wed 28/02/2024

Anna Karenina, Lyceum Theatre, Edinburgh review - nimble, sweary staging of Tolstoy's iconic novel | reviews, news & interviews

Anna Karenina, Lyceum Theatre, Edinburgh review - nimble, sweary staging of Tolstoy's iconic novel

Anna Karenina, Lyceum Theatre, Edinburgh review - nimble, sweary staging of Tolstoy's iconic novel

It might sometimes whizz by, but Lesley Hart's stage adaptation has all the power, passion and profanities you could ask for

Lindsey Campbell (left) as a commanding Anna and Ray Sesay as moral compass Kostya in Lesley Hart's clear-headed reversioningRobbie McFadzean

How do you cram a thousand-page novel, a cast of dozens and profound philosophical ponderings on love, fidelity, class and freedom into a two-and-a-half hour stage show? If you’re Lesley Hart – adapter of Tolstoy’s Anna Karenina at Edinburgh’s Lyceum Theatre (from where it hops down south to Bristol Old Vic in June) – it’s with nimbleness, clear-sighted focus, and really quite a lot of swearing.

We’ll come back to the profanities. In terms of adaptation, though, Hart’s stage version has a lot going for it. Okay, it inevitably feels crammed-in at times – the famously tone-setting grisly end for a railway guard is over in a matter of seconds, for instance. And you have to ask not only how it’s been adapted, but also why. Surely what as a doorstep novel might have taken weeks or months to read (and to properly ponder its themes) produces a rather different experience as a whizz-past-you theatrical show.

But that said, Hart’s Anna Karenina is precise, clear and detailed, and delightfully slippery at times in director Polina Kalinina’s sometimes barely noticed segues from scene to scene. It’s a fluidity that matches the smooth opulence of the Russian high-class society that’s such a crucial factor in Tolstoy’s tale, evoked beautifully in Emma Bailey’s rich, colourful designs, and also the sometimes dream-like, soap-style comings and goings of its characters.

Lindsey Campbell shines in the title role, commanding the stage with such magnetic assurance that you’re behind her all the way when she demands the freedom to love whoever she wants to, but fracturing movingly after the interval as her world cracks apart, displaying a needy vulnerability.

Elsewhere, however, the actors’ very distinct and different styles are quite striking. Robert Akodoto struts around as Vronsky, delivering every line as though it’s a profound pronouncement – nicely in keeping with his character’s youthful pomposity, though it gets a little wearing. Ray Sesay is the voice of reason as country boy Kostya, providing a touchingly uncertain moral compass for the other characters’ romantic voyages of discovery. Angus Miller’s Stiva is a bit of a clown, though a likeable one, while Tallulah Greive doubles up brilliantly (and very convincingly) as a Sloaney Kitty and Vronsky’s gritted-teeth horse Frou Frou (pictured below, centre).Anna KareninaIn stark contrast (intentionally, presumably) to the period decor and costumes are the clattering industrial dissonances of the show’s music by composer Xana, not only pretty jarring in themselves, but also distracting from the dialogue at times – it feels like a bit of a mis-step. As does the enigmatic, golden sculpture dangling from the ceiling, like a corn on the cob with protruding spikes, whose symbolism only becomes clear towards the very end (by which stage you’ve almost forgotten it’s there).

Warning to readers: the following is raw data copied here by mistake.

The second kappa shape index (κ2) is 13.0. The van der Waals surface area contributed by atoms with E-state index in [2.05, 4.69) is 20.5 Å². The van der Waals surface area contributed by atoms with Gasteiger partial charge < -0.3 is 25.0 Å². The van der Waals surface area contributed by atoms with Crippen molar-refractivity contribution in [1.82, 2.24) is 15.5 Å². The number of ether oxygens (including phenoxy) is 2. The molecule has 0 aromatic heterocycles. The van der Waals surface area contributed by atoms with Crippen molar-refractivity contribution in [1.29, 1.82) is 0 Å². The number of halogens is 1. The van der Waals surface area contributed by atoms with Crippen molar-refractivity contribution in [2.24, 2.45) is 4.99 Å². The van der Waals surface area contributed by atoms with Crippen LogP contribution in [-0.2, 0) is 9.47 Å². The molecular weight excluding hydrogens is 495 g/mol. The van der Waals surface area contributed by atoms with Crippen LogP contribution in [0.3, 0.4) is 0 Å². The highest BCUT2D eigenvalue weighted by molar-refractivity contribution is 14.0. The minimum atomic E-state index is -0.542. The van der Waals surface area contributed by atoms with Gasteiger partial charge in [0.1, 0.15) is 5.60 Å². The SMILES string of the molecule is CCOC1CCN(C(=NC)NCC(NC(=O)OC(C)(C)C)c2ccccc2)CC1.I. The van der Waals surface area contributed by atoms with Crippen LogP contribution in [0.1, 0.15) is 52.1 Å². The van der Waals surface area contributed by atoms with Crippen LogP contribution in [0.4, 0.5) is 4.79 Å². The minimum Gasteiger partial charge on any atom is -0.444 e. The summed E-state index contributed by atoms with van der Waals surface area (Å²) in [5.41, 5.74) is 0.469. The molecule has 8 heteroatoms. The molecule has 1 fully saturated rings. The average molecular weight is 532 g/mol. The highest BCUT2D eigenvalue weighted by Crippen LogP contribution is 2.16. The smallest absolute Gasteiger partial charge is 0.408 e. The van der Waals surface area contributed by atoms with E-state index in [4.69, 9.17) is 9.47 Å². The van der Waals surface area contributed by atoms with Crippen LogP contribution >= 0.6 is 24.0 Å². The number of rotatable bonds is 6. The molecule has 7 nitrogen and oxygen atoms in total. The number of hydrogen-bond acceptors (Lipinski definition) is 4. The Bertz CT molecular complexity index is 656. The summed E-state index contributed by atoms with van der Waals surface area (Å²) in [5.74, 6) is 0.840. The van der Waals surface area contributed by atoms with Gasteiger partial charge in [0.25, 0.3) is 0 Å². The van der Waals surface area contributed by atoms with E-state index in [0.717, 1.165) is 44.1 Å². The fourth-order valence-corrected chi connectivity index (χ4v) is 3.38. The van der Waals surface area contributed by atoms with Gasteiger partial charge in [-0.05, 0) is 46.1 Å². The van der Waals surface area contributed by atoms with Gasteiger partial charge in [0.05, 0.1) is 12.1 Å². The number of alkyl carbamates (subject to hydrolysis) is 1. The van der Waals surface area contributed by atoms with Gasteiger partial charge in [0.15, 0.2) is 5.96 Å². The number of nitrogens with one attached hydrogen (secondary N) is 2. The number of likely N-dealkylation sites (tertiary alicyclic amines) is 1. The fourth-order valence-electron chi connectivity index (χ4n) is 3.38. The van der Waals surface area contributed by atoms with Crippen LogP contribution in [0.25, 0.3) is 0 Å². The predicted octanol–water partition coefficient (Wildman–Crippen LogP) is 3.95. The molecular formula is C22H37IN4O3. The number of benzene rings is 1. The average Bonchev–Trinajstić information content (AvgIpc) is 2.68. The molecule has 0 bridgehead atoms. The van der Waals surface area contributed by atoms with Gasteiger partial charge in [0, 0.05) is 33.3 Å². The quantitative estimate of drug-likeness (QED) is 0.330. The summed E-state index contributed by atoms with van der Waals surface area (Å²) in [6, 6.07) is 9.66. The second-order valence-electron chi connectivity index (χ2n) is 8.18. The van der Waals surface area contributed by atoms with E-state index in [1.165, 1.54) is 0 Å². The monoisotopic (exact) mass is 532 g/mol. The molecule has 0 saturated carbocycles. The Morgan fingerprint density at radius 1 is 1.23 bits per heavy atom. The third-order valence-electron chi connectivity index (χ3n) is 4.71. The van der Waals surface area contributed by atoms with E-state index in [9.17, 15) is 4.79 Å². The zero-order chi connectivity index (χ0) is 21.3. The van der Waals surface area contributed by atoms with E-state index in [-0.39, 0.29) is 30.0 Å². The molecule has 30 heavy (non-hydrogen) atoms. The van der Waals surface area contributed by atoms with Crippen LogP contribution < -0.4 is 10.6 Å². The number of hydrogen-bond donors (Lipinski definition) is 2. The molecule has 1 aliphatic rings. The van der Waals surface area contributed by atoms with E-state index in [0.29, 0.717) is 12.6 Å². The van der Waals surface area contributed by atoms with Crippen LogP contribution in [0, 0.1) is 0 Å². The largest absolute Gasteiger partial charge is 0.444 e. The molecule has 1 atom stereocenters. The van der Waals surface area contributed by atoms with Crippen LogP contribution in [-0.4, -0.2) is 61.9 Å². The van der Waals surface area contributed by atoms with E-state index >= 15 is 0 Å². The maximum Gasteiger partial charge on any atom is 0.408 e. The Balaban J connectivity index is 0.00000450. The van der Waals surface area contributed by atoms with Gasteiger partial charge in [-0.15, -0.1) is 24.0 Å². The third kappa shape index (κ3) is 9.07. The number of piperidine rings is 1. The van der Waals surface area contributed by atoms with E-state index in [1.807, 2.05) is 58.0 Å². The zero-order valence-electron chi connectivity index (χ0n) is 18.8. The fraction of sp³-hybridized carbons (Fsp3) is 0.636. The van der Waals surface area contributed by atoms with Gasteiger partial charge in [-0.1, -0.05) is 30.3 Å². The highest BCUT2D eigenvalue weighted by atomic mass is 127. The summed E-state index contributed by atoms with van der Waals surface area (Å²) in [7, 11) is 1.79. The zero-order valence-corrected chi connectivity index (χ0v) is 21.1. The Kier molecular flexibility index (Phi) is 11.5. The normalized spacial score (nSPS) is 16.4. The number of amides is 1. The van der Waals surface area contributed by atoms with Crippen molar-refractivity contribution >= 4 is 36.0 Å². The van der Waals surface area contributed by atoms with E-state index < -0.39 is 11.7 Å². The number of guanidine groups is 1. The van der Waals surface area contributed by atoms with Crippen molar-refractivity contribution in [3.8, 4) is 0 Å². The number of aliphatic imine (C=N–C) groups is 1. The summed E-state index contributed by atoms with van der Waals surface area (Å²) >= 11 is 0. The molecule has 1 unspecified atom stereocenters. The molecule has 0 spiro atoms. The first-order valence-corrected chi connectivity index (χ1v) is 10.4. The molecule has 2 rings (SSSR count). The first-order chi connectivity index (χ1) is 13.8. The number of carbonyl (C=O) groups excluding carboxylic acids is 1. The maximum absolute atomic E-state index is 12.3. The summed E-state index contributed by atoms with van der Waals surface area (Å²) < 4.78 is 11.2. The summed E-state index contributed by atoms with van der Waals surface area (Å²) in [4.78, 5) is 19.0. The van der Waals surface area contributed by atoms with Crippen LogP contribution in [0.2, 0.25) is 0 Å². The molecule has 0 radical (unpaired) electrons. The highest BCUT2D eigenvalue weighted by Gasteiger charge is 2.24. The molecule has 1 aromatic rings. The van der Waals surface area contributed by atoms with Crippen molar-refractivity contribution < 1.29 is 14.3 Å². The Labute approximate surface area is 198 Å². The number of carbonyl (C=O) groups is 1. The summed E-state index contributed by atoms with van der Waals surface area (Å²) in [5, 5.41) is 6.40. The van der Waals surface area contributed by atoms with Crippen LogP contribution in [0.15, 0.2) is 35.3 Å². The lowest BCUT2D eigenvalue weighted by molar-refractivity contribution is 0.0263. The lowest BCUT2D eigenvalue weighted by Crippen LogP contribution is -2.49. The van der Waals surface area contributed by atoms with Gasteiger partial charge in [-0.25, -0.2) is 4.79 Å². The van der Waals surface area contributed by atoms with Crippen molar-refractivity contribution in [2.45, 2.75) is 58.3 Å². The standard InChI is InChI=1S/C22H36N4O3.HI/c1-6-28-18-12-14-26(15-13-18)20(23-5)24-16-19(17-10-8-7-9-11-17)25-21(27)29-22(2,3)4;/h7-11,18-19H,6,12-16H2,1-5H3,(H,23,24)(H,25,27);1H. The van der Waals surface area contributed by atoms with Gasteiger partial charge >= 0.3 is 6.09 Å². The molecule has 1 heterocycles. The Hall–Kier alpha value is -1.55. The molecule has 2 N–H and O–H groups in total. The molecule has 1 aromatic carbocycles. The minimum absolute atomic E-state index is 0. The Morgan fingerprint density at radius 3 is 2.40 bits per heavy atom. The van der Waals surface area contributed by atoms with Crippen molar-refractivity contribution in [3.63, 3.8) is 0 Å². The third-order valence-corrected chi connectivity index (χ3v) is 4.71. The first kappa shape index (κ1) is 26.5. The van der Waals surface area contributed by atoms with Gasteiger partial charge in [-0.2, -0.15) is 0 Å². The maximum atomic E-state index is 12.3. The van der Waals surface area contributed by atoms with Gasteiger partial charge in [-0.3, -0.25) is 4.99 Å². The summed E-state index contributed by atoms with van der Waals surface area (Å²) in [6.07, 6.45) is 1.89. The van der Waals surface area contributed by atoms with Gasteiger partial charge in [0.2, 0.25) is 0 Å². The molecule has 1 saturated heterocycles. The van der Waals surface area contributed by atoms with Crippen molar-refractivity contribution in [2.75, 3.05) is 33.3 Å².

Talking of anachronisms, let’s go back to that swearing. There’s really quite a lot of it in among Hart’s thoroughly modern-day language. On one level it makes sure things are refreshing and immediate. On another, though, it butts up rather unconvincingly against the buttoned-up high-society propriety so central to Tolstoy’s conception. Together with Xana’s noisy sounds and some harsh, unforgiving lighting effects from Mark Henderson, all that profanity nonetheless generates a sense of alienation that keeps you questioning what exactly it is you’re watching (something emphasised with a classic Theatre of Cruelty trick at a crucial juncture towards the end).

Hart’s theatrical reversioning of Tolstoy’s iconic novel probably raises more questions than it answers. And Kalinina’s production might be a little over-ambitious at times. But their Anna Karenina a fascinating, gripping show all the same, full of power and passion, and thrillingly audacious.

Anna Karenina is delightfully slippery at times in director Polina Kalinina’s sometimes barely noticed segues from scene to scene

rating

Editor Rating: 
4
Average: 4 (1 vote)

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